The Commission ordered Blantyre Water Board to refund all their consumers for the excess billing incurred in the months of August and September 2017. This followed an investigation by the Commission ensuing from a complaint by Patrick Kalimbuka which showed that Blantyre Water Board had raised water tariffs without informing the consumers. The increases were on meter rental from MK582.50 to MK1165.00 representing 100% increase; meter reading charge from MK349.50 to MK932.00 representing 167% increase Tariff bands have also been raised from MK1909.25 to MK2195.64 representing 15% increase.
Additionally, the investigation showed that following the Commission’s intervention, BWB reversed the increased tariffs. The Commission's analysis of utility bills for water accounts supplied by the Complainant showed that the revised tariffs were in force for two months namely August and September 2017; and not one month as claimed by Blantyre Water Board. The Commission determined that Blantyre Water Board’s conduct was a clear contravention of section 43 (1) (g) of the CFTA which prohibits traders from engaging in unconscionable conduct to consumers. The Commission advised Blantyre Water Board to issue credit notes for two months and not one month; and ordered them to cease and desist from raising tariffs without prior notification to consumers.
The Commission ordered Airtel Malawi Limited to cease and desist from engaging in unconscionable conduct and quoting prices in foreign currency until they acquire authorisation from the Minister. This followed an investigation by the Commission which established that Airtel Malawi Limited was quoting the price of their broadband services and VPN services in foreign currency without approval from the Minister responsible for authorization to quote in foreign currency in line with the Exchange Control Act, CAP 45:01 of the Laws of Malawi.
The Commission determined that this conduct was a contravention of section (1) (g) of the CFTA which prohibits traders from engaging in unconscionable conduct. Further, the Commission assessed that the conduct was a violation of section 37 (1) of the Consumer Protection Act which makes it mandatory for suppliers or traders of technology, goods or services to indicate clearly in local currency and exhibit to the public the price of any technology, goods and services, unless an express exemption applies under any written law. The Commission also found that the Minister of Finance on 28th February, 2018, issued a public Notice ordering enterprises to stop the practice of quoting in US$ without prior approval.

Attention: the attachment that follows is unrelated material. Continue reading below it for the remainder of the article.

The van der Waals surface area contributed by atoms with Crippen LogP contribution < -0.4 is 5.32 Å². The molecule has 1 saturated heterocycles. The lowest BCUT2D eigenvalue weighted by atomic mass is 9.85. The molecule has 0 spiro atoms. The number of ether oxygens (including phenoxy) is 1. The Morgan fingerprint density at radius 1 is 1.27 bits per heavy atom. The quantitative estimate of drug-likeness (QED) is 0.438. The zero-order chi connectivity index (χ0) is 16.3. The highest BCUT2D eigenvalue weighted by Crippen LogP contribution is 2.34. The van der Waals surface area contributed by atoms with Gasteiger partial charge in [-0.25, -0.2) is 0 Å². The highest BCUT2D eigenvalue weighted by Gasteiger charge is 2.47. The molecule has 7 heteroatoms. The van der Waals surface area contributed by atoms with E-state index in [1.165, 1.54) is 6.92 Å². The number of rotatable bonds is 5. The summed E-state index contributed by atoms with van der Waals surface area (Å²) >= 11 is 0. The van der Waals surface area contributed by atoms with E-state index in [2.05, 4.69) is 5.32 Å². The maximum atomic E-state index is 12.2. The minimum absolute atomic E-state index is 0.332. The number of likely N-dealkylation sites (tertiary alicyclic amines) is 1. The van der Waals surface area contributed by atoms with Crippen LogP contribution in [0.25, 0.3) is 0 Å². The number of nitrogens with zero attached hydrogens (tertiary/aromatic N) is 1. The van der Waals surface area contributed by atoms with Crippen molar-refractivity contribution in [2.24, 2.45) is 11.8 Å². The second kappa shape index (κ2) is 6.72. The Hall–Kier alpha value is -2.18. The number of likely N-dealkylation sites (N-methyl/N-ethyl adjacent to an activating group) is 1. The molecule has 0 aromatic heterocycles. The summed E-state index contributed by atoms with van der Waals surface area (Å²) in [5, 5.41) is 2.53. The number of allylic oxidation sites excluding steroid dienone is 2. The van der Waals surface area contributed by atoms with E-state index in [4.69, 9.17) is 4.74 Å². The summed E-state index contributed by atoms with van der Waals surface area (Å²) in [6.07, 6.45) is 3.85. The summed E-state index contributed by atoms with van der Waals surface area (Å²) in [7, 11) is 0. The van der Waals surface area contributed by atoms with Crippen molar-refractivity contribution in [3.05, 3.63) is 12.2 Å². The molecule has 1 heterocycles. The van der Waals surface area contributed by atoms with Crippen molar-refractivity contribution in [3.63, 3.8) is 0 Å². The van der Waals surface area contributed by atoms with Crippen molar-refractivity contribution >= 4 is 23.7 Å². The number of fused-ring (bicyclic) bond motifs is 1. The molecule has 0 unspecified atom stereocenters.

The Commission ordered Nyika Malawi Limited to cease and desist from the conduct of providing false information on the delivery of the purchased items to its customers. This followed investigations by the Commission found that Nyika Malawi’s conduct was unconscionable, contrary to section 43 (1) (g) of the CFTA. The also Commission ordered Nyika to deliver the remaining component items to the Complainant within one (1) month of the delivery of the watch; and to give 30% discount refund (amounting to MK76, 199.74).
The Commission launched investigations against Nyika Malawi Ltd on allegations of unconscionable conduct in the trade of goods and services that were brought before the Commission by Mr Adnan Ali. The investigations established that on 3rd April 2017, he the complainant had purchased some items using Nyika Malawi Limited’s online trading platform called Nyika Plus. The items, whose total cost was K253, 999.13 included: a watch, screen protector and reflection shield and to be delivered within 21 days. However, after over two (2) months, the Complainant had not received the items despite making full payment including the delivery fee. His efforts to resolve the matter with the Nyika Malawi proved fruitless because they were not responding to his telephone calls and e-mails.
The Competition and Fair Trading Commission (CFTC) ordered Shoprite Trading Limited and Game Stores to cease and desist from withholding change from consumers. This followed an investigation which the Commission conducted which established that Shoprite Trading Limited and Game Stores was withholding change from consumers. The change was usually in the following denominations; MK20, MK10 and MK5. When consumers confronted till operators they claimed they did not have change in the small denominations.
The Commission found that the two supermarkets’ conducts amounted to be unconscionable contrary to section 43(1) (g) of the CFTA and section 27(3) (a) of the Consumer Protection Act which states that ‘‘an unfair contract means a contract which results in an unreasonable or unequal exchange of value or benefits.’’ The Commission further ordered Shoprite Trading Limited and Game Stores to ensure that they have enough change in all denominations.